I've heard road race guys angle machine half the inlet port manifold, so that only half the manifold face seals against the head, therefore leaving a gap at the bottom of the manifold.
Apparently at high revs on carby engines, the engine sucks extra air through this gap, basically doubling the amount of air goin into the engine.
My question is, would this work successfully?



dave7040 wrote:
It is for a race motor, and each inlet runner has a ball valve and little air filter on each one, would it run fine at high revs if tuned like that?


hang on....
which is it??
did you forget what you posted first?

why bother when you can use larger throttle body?
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 Post subject: Re: Using vacuum leak for performance
Posted: Wed Dec 17, 2014 8:55 pm 
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That's the thing, can't use a bigger throttle body, it's actually a carby engine, and our rules don't allow us to go any bigger.
So I've heard of guys angle machining the inlet manifold face, but I'd prefer to weld in breathers on each inlet runner with air filters
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 Post subject: Re: Using vacuum leak for performance
Posted: Wed Dec 17, 2014 9:00 pm 
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So, your looking for an idle speed of about 2,500 rpm then ?????

 

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 Post subject: Re: Using vacuum leak for performance
Posted: Wed Dec 17, 2014 10:05 pm 
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What class of speedway are you in and what engine? Crossflow??
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 Post subject: Re: Using vacuum leak for performance
Posted: Thu Dec 18, 2014 8:53 am 
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Its an EA 4ltr with a 350 Holley
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 Post subject: Re: Using vacuum leak for performance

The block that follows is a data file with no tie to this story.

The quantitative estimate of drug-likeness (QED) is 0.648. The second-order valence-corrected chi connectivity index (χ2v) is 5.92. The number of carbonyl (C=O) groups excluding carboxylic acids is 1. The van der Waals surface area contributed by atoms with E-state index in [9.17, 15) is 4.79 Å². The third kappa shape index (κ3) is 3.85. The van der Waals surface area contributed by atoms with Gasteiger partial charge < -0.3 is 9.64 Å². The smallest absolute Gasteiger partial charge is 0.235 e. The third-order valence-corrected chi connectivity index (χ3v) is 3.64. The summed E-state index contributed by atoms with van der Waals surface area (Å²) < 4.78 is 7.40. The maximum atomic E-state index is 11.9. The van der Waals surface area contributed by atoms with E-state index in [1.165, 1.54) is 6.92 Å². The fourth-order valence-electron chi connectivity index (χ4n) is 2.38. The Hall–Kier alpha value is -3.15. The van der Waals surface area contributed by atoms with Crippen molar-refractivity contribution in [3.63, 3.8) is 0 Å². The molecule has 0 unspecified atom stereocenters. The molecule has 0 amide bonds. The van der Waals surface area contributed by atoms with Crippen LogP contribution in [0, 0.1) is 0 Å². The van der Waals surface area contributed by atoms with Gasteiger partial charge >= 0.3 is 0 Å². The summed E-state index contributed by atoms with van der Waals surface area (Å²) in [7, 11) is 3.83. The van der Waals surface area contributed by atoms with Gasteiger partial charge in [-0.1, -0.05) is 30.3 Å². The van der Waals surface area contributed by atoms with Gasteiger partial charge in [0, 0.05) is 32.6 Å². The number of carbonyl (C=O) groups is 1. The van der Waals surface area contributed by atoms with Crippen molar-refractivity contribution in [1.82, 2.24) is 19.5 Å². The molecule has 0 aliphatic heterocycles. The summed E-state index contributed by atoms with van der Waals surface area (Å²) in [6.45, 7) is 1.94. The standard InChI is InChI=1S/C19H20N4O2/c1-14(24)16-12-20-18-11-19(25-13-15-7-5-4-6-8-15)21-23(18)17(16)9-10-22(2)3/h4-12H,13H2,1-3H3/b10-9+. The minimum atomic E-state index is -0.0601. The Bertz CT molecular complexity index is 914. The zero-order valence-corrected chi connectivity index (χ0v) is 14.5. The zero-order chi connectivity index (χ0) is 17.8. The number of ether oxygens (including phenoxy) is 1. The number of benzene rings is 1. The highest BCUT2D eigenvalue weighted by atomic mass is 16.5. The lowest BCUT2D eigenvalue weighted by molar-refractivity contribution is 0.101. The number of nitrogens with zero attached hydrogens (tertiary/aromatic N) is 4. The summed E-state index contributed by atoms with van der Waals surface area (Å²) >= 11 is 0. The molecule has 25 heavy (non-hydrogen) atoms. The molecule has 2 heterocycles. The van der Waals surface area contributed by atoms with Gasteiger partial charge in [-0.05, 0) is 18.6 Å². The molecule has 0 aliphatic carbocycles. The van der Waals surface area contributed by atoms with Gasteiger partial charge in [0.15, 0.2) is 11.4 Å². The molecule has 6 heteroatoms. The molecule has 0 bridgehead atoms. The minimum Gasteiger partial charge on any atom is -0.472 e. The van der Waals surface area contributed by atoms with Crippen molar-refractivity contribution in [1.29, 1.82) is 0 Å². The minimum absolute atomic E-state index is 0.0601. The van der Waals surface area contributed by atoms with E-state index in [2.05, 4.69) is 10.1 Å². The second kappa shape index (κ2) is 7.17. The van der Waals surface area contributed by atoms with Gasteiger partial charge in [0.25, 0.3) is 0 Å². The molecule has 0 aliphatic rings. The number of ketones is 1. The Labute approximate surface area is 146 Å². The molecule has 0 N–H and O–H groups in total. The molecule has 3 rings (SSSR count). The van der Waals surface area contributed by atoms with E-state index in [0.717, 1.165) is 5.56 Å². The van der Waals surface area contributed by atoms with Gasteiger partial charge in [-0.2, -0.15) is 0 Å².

Posted: Thu Dec 18, 2014 12:39 pm 
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productions or modifieds? the biggest thing I found during flow testing for speedway engines with there restrictions is to make sure there is no restriction before the carb itself, you need at least a 14in x 3in filter to give enough surface area of filter, you need the 3in minimum height as to not choke to top air entry into the carb.
I will assume that your running the cpi manifold with a holley adaptor, porting the radius into the runners from the plenum area gives good gains, the manifold itself is not a bad unit. DO NOT have air pulled in from the runnuers after the carb, it will lead to lean outs and dead engines, you can sneak a bit of unmetered air in through the pcv fitting from the base of the carb, just plumb this into the "clean" side of the aircleaner, being from a central point you can tune the carb for this extra air.

Removing the choke horn from the carb showed no airflow improvement on the flow bench, using the 500 base blended properly into the 350 body is the go, also slimming down the boosters gain flow. Machining the throttle shafts is another good gain in flow through the carb, making a carb top to smooth the entry of air into the carb is a worthwhile exercise as well.
Here are some pics of a webber carb with some of the mods which can be done to the holley.

Holley 500 base on 350 body

Image

Doing the choke removal did nothing for flow

Image

Webber carb top and machining throttle shafts

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Image